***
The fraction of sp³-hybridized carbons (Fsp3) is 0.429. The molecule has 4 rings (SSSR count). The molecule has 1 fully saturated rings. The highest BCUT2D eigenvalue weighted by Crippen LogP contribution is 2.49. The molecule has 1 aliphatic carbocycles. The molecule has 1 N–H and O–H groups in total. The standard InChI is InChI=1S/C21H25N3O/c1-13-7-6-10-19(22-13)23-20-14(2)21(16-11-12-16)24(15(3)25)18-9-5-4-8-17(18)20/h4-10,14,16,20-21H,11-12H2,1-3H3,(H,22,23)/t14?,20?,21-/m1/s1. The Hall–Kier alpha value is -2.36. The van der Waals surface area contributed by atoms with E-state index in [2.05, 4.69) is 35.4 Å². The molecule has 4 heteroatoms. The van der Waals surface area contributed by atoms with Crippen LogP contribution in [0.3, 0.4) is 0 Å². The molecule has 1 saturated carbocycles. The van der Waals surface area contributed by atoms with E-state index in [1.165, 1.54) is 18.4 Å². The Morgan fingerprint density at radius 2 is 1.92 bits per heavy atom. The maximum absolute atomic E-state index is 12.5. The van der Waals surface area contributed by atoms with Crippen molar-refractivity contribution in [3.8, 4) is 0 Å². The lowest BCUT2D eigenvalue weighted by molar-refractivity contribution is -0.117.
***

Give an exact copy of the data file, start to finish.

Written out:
The fraction of sp³-hybridized carbons (Fsp3) is 0.429. The molecule has 4 rings (SSSR count). The molecule has 1 fully saturated rings. The highest BCUT2D eigenvalue weighted by Crippen LogP contribution is 2.49. The molecule has 1 aliphatic carbocycles. The molecule has 1 N–H and O–H groups in total. The standard InChI is InChI=1S/C21H25N3O/c1-13-7-6-10-19(22-13)23-20-14(2)21(16-11-12-16)24(15(3)25)18-9-5-4-8-17(18)20/h4-10,14,16,20-21H,11-12H2,1-3H3,(H,22,23)/t14?,20?,21-/m1/s1. The Hall–Kier alpha value is -2.36. The van der Waals surface area contributed by atoms with E-state index in [2.05, 4.69) is 35.4 Å². The molecule has 4 heteroatoms. The van der Waals surface area contributed by atoms with Crippen LogP contribution in [0.3, 0.4) is 0 Å². The molecule has 1 saturated carbocycles. The van der Waals surface area contributed by atoms with E-state index in [1.165, 1.54) is 18.4 Å². The Morgan fingerprint density at radius 2 is 1.92 bits per heavy atom. The maximum absolute atomic E-state index is 12.5. The van der Waals surface area contributed by atoms with Crippen molar-refractivity contribution in [3.8, 4) is 0 Å². The lowest BCUT2D eigenvalue weighted by molar-refractivity contribution is -0.117.